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|Glasgow University of Health and Wellbeing, UK|
|ScientificTracks Abstracts: J Clin Trials|
|Clinical trials still represent the gold standard in testing the safety and efficacy of new and existing treatments. However, developing regions including sub-Saharan Africa remain underrepresented in pharmaceutical industry sponsored trials for a number of reasons including fear of corruption and unethical behaviour. This fear exists both on the part of pharmaceutical companies, and investigators carrying out research in the region. The objective of this research was to understand the ethical considerations associated with the conduct of pharmaceutical industry sponsored clinical trials in sub-Saharan Africa. Corruption was identified as a significant issue by a number of stakeholders who participated in semi-structured interviews and completed questionnaires. Additionally, fear of being perceived as corrupt or unethical even when conducting ethically sound research was raised as a concern. Thus corruption, whether actual or perceived, is one of a number of issues which have precluded the placement of a greater number of pharmaceutical sponsored clinical trials in this region. More discussion around corruption with all relevant stakeholders is required in order for progress to be made and to enable greater involvement of sub-Saharan African countries in the conduct of industry sponsored clinical trials.|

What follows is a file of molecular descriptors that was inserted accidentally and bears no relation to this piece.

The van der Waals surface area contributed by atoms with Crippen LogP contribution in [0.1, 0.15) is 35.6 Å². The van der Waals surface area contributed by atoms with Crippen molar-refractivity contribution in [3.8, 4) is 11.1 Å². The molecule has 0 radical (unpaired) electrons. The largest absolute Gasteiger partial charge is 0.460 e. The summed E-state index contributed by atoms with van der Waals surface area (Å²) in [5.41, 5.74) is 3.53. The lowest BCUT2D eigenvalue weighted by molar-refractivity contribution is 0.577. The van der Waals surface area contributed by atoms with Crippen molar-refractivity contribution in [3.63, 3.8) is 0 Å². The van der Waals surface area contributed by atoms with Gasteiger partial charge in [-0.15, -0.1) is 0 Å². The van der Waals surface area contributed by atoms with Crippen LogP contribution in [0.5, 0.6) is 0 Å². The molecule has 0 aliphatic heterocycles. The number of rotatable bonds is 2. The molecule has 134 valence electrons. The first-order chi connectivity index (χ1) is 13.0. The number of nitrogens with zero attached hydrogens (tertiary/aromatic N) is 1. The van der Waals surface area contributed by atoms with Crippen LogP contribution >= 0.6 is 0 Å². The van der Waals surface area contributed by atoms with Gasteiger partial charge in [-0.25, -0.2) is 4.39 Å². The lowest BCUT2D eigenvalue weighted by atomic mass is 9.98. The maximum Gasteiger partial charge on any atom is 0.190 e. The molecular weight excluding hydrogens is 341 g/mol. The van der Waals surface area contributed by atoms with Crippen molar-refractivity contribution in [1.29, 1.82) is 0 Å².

Efe Egharevba is a final year part-time PhD student at Glasgow University’s Institute of Health and Wellbeing. He completed a Master’s degree in Clinical Research at Cardiff University’s Welsh School of Pharmacy in 2008 and obtained a Bachelor’s degree in Biology from the University of North Texas. He has spent 13 years working for various pharmaceutical companies in clinical operations, overseeing the conduct of clinical trials around the world.
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